So far, Jeffrey Rease has photographed 110 World War II veterans as part of his photo series, "Portraits of Honor."

By Meghan Overdeep
November 16, 2020
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Jeffrey Rease has spent the past year and a half on a mission.

He’s determined to preserve pieces of history before they’re gone. Stories of heroism and survival before they’re forgotten.

The graphic designer and photographer from Birmingham, Alabama, is photographing America’s dwindling population of World War II veterans as part of his photo series, "Portraits of Honor."

Rease, whose own family has a legacy of military service, was inspired by a friend and fellow photographer based in England, who takes similar portraits of British veterans.

He started in Alabama with a 99-year-old man named Carl Cooper who served in the Marine Corps for 38 years and fought in the Battle of Okinawa. Cooper posed proudly for Rease in his Dress Blues, his chest glittering with medals.

“It’s hard to explain, but after I talked to him, and did a little interview and made the photographs ... I knew I was hooked,” Rease recalled to The Washington Post.

So far, Rease has photographed 110 WWII veterans, their ages ranging 93 to 104. They share memories about liberating Dachau, of praying to God when they were trapped under a boat. Sometimes he captures their stories on video.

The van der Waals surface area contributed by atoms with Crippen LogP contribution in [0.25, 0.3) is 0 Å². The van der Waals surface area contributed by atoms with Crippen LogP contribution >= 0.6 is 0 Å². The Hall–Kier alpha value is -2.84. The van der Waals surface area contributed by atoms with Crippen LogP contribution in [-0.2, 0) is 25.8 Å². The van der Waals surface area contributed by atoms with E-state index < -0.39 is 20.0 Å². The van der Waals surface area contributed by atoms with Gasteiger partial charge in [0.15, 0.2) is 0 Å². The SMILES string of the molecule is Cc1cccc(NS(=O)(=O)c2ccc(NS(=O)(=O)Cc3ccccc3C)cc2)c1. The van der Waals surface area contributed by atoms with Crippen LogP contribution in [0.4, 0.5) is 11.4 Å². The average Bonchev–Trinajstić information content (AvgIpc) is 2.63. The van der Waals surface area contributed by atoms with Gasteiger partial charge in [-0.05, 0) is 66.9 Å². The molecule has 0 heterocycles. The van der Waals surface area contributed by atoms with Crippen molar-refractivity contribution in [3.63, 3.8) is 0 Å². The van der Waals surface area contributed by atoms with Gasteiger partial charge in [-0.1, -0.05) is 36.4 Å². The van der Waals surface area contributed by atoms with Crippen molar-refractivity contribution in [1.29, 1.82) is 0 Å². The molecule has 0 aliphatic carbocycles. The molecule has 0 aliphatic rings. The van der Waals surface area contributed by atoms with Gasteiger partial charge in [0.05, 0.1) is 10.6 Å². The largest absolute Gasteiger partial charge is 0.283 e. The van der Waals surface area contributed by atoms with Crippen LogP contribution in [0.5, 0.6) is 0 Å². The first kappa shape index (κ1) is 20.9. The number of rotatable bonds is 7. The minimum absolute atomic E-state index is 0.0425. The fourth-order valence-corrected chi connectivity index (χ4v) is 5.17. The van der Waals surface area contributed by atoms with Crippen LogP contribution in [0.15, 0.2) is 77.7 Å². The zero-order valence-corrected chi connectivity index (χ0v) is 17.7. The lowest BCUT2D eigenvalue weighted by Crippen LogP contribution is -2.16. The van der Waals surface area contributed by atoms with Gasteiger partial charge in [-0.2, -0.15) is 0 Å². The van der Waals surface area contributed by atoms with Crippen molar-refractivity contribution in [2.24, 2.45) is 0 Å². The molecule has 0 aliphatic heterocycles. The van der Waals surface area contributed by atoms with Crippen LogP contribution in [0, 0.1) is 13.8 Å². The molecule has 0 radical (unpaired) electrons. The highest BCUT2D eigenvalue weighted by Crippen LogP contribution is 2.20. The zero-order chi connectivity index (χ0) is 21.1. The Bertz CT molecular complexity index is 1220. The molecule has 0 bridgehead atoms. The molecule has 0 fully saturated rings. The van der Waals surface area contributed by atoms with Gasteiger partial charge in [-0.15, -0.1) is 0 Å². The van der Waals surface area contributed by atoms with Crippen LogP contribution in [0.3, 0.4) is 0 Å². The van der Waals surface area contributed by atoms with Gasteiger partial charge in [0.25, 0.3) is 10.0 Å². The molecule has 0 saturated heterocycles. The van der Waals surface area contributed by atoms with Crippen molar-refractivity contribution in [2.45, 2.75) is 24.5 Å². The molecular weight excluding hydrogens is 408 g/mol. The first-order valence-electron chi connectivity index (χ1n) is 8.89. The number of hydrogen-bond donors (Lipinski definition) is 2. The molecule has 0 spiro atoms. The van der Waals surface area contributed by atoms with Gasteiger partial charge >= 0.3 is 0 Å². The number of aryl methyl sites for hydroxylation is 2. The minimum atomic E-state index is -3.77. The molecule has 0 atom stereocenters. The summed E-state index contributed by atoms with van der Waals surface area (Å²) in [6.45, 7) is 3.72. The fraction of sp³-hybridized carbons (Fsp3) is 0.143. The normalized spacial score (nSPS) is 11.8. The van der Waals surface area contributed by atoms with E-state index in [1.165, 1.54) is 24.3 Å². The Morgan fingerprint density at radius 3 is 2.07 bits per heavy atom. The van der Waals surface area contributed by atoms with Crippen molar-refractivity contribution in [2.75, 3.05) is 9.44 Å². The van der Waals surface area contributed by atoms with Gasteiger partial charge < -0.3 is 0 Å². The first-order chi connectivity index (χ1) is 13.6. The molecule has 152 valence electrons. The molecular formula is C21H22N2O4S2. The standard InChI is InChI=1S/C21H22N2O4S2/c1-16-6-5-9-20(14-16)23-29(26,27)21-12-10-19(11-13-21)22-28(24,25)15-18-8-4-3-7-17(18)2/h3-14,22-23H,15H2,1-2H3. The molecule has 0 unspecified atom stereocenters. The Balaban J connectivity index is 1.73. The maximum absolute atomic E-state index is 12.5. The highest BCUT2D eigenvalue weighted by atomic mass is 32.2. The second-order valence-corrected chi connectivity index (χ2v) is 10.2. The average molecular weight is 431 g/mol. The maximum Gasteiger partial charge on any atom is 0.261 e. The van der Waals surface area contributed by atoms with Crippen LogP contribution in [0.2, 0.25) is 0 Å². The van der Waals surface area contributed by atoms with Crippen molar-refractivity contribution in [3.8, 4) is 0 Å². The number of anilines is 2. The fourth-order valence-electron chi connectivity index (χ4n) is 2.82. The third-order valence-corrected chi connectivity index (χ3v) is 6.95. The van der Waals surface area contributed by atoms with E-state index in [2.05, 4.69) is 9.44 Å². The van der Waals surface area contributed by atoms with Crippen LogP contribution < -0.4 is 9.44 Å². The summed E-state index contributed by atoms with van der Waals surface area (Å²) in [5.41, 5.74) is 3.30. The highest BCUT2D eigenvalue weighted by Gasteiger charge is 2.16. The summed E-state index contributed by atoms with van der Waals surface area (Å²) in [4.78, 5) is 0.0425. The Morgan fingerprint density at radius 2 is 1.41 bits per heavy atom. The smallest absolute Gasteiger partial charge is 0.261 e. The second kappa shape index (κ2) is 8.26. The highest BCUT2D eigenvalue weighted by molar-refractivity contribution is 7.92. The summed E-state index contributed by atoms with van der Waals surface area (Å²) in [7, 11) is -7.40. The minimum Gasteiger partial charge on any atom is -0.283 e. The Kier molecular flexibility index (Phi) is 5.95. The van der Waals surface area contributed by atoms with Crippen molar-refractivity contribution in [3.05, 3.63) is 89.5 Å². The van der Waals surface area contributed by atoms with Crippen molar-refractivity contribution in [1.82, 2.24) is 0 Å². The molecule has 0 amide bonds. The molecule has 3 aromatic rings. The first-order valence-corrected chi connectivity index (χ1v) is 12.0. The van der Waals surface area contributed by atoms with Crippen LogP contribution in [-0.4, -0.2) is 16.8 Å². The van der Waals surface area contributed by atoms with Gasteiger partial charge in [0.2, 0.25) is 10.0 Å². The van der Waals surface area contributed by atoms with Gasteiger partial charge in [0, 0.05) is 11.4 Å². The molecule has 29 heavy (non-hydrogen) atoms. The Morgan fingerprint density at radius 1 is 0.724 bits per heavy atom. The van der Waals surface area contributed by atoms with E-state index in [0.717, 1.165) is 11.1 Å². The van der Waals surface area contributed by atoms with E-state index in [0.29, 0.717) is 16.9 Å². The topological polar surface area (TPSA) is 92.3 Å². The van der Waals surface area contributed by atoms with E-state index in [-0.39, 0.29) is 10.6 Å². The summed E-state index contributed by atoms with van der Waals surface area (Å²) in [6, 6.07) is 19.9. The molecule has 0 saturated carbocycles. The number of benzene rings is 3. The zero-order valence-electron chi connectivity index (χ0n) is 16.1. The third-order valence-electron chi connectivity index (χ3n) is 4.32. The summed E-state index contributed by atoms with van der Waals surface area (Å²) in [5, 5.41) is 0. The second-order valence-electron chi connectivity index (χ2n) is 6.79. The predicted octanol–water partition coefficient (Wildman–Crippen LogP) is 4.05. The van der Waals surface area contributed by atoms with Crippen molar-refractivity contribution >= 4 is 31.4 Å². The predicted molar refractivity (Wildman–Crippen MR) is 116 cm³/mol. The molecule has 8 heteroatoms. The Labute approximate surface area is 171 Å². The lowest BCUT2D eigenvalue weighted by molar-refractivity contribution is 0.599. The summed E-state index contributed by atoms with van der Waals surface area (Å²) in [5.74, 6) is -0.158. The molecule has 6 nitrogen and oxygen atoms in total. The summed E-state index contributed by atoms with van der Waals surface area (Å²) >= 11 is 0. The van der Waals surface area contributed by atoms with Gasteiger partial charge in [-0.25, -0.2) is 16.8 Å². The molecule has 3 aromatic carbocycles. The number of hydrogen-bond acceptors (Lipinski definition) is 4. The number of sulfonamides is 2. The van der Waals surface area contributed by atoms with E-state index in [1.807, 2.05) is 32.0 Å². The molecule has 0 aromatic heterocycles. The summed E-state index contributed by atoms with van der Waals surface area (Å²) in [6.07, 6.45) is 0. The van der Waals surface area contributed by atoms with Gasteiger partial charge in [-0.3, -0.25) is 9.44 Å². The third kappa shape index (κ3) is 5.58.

Families are often surprised by how much the veterans share with in their interviews with Rease. Especially because many have spent decades avoiding questions about the war. But once the veterans reach their late 90s, something shifts—their oldest memories come back the clearest, he told the Post.

“After we get past where you served and what was your role, I just let them tell what they want to tell,” Rease said. “And many times, they’ll just start going. My questions stop, and I’m just sitting there, listening.”

For the thousands of WWII vets he has yet to meet, Rease knows that time is ticking. Sometime within the next decade, there won’t be WWII veterans left for him to photograph. According to US Department of Veterans Affairs, 296 of American’s remaining 325,000 WWII vets die every day.

Rease told Insider that hearing the stories of people who lived through the war is so much different than reading about it in books. "When I hear their stories, I'm just blown away by some of those things that they did and went through, and they never got publicity for it.”

You can see Rease’s moving photographs and hear more veterans’ stories at PortraitsofHonor.us.